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POE03 EEG and imaging correlates of insular seizures
  1. O Jumma,
  2. A Varma
  1. Salford Royal Foundation NHS Trust, Salford, UK
  1. Correspondence to odaijumma{at}yahoo.co.uk

Abstract

Background Insular epilepsy is an uncommon and frequently overlooked condition, causing a rare type of seizures which is still not included by The International League Against epilepsy (ILAE) in its current classification for epileptic seizures, epilepsy or epileptic syndromes.

Case Presentation A 25-year-old woman presented with new onset secondary generalised seizures. Her seizures began with speech arrest, hypersalivation followed by painful sensation in the throat and automatic chewing movements. Despite the generalised seizures being controlled with antiepileptic treatment, she continued to have 10–30 complex partial seizures a day. She eventually developed auditory hallucinations and retrograde amnesia. She had normal blood tests and CSF examination. However, her EEG revealed slow wave activity over the left mid temporal region (Abstract POE03 Figure 1) and her MRI brain revealed abnormal high signal changes in the left insular region (Abstract POE03 Figure 2) followed by similar changes in the right side (Abstract POE03 Figure 3). These changes resolved subsequently (Abstract POE03 Figure 4). Currently she experiences one minor seizure every 1–2 months. Her auditory hallucination resolved but she continues to suffer from retrograde amnesia for one year of her life prior to her illness.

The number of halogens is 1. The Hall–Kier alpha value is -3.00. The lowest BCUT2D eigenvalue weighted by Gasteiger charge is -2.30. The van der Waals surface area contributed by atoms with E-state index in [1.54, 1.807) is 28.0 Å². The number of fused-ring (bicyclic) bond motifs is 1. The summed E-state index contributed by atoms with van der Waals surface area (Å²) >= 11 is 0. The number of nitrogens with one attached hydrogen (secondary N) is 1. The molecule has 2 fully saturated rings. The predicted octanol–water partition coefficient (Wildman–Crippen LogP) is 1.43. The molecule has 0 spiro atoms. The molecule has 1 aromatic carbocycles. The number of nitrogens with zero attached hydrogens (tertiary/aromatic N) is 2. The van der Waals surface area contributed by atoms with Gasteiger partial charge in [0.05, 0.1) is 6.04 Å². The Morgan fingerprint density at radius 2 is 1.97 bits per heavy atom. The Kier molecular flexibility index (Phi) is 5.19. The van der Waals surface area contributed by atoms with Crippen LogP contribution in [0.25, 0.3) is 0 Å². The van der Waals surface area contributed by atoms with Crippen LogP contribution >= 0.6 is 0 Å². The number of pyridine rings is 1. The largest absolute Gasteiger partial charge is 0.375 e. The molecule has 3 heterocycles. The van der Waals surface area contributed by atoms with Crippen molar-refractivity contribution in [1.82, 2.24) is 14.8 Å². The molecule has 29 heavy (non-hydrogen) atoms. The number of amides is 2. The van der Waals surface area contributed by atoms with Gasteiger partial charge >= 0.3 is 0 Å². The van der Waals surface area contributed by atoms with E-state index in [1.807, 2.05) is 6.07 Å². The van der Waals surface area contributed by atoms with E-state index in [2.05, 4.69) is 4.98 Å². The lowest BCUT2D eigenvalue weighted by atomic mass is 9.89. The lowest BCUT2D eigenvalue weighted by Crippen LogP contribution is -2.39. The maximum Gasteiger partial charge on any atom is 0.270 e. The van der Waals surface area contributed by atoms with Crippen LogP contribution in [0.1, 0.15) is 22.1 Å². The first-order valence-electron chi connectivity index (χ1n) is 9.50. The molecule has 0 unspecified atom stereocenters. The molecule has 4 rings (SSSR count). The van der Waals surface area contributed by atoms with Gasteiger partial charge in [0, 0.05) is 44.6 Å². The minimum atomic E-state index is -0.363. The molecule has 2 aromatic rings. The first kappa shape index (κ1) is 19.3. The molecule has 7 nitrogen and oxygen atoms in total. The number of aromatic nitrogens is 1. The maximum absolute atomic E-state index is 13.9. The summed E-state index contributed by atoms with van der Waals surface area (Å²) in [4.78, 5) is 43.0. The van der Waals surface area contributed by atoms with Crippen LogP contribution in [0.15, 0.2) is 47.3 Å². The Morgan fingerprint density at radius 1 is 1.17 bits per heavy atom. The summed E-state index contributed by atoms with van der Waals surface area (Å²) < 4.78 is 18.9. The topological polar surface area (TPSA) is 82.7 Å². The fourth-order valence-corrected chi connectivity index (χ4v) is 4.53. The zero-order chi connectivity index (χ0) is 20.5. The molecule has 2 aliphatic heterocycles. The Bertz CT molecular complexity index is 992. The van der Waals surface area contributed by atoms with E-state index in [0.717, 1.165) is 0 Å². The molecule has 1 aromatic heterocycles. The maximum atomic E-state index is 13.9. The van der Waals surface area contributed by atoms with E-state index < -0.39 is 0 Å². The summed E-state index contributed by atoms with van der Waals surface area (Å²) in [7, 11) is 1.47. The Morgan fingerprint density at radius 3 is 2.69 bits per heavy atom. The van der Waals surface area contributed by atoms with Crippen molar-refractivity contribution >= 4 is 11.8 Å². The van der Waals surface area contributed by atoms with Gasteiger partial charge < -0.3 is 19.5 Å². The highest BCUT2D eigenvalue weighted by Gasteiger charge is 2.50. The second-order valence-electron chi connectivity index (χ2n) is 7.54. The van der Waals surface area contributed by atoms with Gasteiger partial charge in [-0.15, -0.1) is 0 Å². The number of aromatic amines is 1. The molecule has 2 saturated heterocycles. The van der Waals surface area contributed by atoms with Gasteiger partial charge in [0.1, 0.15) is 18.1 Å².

Conclusion The initial MRI brain changes and the EEG finding in our case correlate with insular seizures. The MRI changes in the right lobe suggest functional kindling as a result of repeated seizures in the left lobe.

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